By Dr. Mercola
Dr. Barry focuses on clinical research development and collaboration and on the development of the technical, business and commercial translation of products and technology.
Dr. Barry earned his bachelor's degree in biology from Boston College; his Ph.D. in chemistry/biochemistry from the University of Maryland; postdoctoral research in Biological Chemistry and Molecular Pharmacology at Harvard Medical School; and was a staff researcher in neuropathology at Harvard Medical School.
He is an active member of numerous professional associations including the American Chemical Society and the American Association for the Advancement of Science.
What's the Difference Between Ubiquinol and CoQ10?
There is a good reason why CoQ10 is one of the most popular supplements sold today. Largely because it is a highly effective metabolic agent and when people use it they tend to notice an improvement, especially in their energy levels.
Ubiquinol is the reduced, electron-rich form of coenzyme Q10. Although it was well known within research circles since the late 1950's, it wasn't introduced commercially until about 2006. Ubiquinol is highly unstable, and therefore not suitable to be put into pill or capsule form. That all changed once a company finally developed the appropriate technology to stabilize ubiquinol.
"The thing with ubiquinol is, because it's electron rich, it's called 'reduced, this is a chemical term that means it has a couple extra electrons… [which makes it] unstable in light and air. In other words, it will oxidize," Dr. Barry says.
Conventional CoQ10 (also known as ubiquinone) is in essence oxidized CoQ10; it is "electron deficient." Why does this electron deficiency make CoQ10 a less preferable alternative compared to the more electron-rich ubiquinol? And why do you need either of these substances in the first place?
Dr. Barry explains:
"In terms of the molecular structure… when we are talking about oxidized and reduced coenzyme Q10, It's the same molecule; either with, or without, those two extra electrons.
The fundamental importance of ubiquinol and coenzyme Q10 is metabolic energy… It's an essential component of the electron transport chain in the mitochondria facilitating the generation of ATP. The mitochondria are responsible for production of around 95 percent of the ATP you produce in your body, and CoQ10 is an essential component of that.
… Ubiquinol has two extra electrons. Because it has those two extra electrons and can donate them, it is a very strong lipid soluble antioxidant… Strong enough to help regenerate vitamin E and vitamin C [in your body]… Those are the two main functions [of CoQ10 in either form]. There are other functions, such as gene expression... [and] cell signaling as well. [But] the two main functions is cellular energy and cellular protection."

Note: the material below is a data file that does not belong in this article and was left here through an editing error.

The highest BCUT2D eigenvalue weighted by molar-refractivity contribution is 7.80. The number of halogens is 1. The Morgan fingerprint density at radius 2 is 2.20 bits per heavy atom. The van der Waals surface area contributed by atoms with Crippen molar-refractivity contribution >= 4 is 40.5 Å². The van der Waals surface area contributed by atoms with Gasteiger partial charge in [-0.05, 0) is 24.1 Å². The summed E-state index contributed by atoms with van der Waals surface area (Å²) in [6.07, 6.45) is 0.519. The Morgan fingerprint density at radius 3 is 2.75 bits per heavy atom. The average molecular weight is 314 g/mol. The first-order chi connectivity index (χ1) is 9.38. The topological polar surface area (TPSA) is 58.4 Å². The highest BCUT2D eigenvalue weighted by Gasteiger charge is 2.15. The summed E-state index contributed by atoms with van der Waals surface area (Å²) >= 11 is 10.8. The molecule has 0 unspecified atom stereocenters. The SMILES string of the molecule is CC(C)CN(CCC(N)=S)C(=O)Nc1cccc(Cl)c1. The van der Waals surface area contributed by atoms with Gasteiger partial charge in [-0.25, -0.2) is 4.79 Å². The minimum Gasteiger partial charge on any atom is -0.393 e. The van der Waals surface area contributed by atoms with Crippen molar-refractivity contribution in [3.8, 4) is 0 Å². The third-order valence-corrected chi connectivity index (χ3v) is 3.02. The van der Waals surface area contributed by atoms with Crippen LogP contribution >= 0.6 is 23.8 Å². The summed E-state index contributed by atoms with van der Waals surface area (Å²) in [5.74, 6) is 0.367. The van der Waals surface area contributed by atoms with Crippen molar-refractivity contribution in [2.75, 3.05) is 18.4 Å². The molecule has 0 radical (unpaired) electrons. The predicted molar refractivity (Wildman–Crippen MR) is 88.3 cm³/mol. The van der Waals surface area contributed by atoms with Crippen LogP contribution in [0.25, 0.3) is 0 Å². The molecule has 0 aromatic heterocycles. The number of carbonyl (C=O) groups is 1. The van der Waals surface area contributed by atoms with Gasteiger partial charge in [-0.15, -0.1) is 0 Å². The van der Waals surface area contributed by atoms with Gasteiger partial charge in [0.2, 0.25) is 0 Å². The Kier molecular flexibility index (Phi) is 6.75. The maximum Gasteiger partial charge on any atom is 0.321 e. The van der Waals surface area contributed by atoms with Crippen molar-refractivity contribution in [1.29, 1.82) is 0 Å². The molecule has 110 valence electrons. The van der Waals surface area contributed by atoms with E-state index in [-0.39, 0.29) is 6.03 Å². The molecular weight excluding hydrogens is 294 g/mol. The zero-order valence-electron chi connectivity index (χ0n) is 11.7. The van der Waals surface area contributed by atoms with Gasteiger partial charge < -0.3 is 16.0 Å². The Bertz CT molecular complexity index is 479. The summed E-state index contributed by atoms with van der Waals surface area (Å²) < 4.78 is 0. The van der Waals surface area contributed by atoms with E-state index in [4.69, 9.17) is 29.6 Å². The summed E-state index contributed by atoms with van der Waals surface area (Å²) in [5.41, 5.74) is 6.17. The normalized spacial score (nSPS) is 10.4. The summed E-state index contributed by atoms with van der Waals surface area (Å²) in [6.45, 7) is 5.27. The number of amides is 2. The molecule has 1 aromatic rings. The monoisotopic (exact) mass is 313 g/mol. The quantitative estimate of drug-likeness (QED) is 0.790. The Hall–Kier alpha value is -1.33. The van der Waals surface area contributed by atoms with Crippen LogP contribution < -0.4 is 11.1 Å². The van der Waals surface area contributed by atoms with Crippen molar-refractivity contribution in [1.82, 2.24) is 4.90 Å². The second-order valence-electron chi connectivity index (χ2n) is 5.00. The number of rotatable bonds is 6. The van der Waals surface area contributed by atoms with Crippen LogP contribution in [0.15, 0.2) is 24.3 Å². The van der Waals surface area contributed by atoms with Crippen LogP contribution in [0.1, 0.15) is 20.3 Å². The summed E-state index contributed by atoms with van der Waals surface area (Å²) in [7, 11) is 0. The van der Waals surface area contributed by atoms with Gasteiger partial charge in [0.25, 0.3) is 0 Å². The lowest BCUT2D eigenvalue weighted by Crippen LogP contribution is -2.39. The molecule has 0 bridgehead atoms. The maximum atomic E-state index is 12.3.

When trying to tease out the real difference between ubiquinol and CoQ10, it can help to compare them to two other antioxidants: vitamin E and vitamin C. In essence, taking CoQ10 is like taking oxidized vitamin C or E—something that would not be recommended—so why wouldn't you take un-oxidized ubiquinol?
"The vitamin C and vitamin E that you buy is the reduced form," Dr. Barry explains. "After it acts as an antioxidant in your body it becomes oxidized. No one would ever sell oxidized vitamin C or would ever sell oxidized vitamin E. Nor would you want to buy it. If you took your vitamin C pill and put it out on the counter today, tomorrow morning it would be brown. It would be oxidized. "
More Reasons Why Ubiquinol is the Better Alternative
According to Dr. Barry, every single publication on ubiquinol to date has shown that the bioavailability is higher with ubiquinol when compared to CoQ10, in some cases the difference is very small, while in others it is a large difference. Even though the per mg dose costs more, it is FAR more cost effective than conventional CoQ10 as much less is needed to achieve the same or better result. The increased absorption rate means you only need to take about one-third the amount of ubiquinol compared to CoQ10. In general, ubiquinol is therefore about two-thirds cheaper than a CoQ10 supplement, and you get greater benefits. However all of this depends upon your age and state of health.
Interestingly, although it's a lipid (fat) soluble antioxidant, which typically means it's more difficult to absorb, ubiquinol is 'peculiar' in that its rate of absorption appears to be based on your body's metabolic demand—which is great. Meaning, if you're healthy, you absorb less, and when you're ill, or struggle with chronic disease, your body will absorb more. Its absorption rate is basically self-adjusting so it becomes very difficult to take too much.
That said, since it is lipid-soluble, you do need to take it with a meal - or if not with a meal then with a teaspoon of peanut butter or olive oil to ensure optimal bioavailability and absorption.
When it comes to safety, the two versions are virtually identical. The reduced form, ubiquinol, has the same safety profile as conventional coenzyme Q10, which is extremely safe. There are no known side effects or drug-drug interactions, and both have been shown safe even in large dosages.
Even better, a number of studies have demonstrated that CoQ10 is absorbed and metabolized in exactly the same way as CoQ10 from a food source. And according to Dr. Barry, you'd have to consume close to three pounds of sardines a day to get the recommended dose of CoQ10. (Dark leafy green vegetables and organ meats are also CoQ10-rich sources.)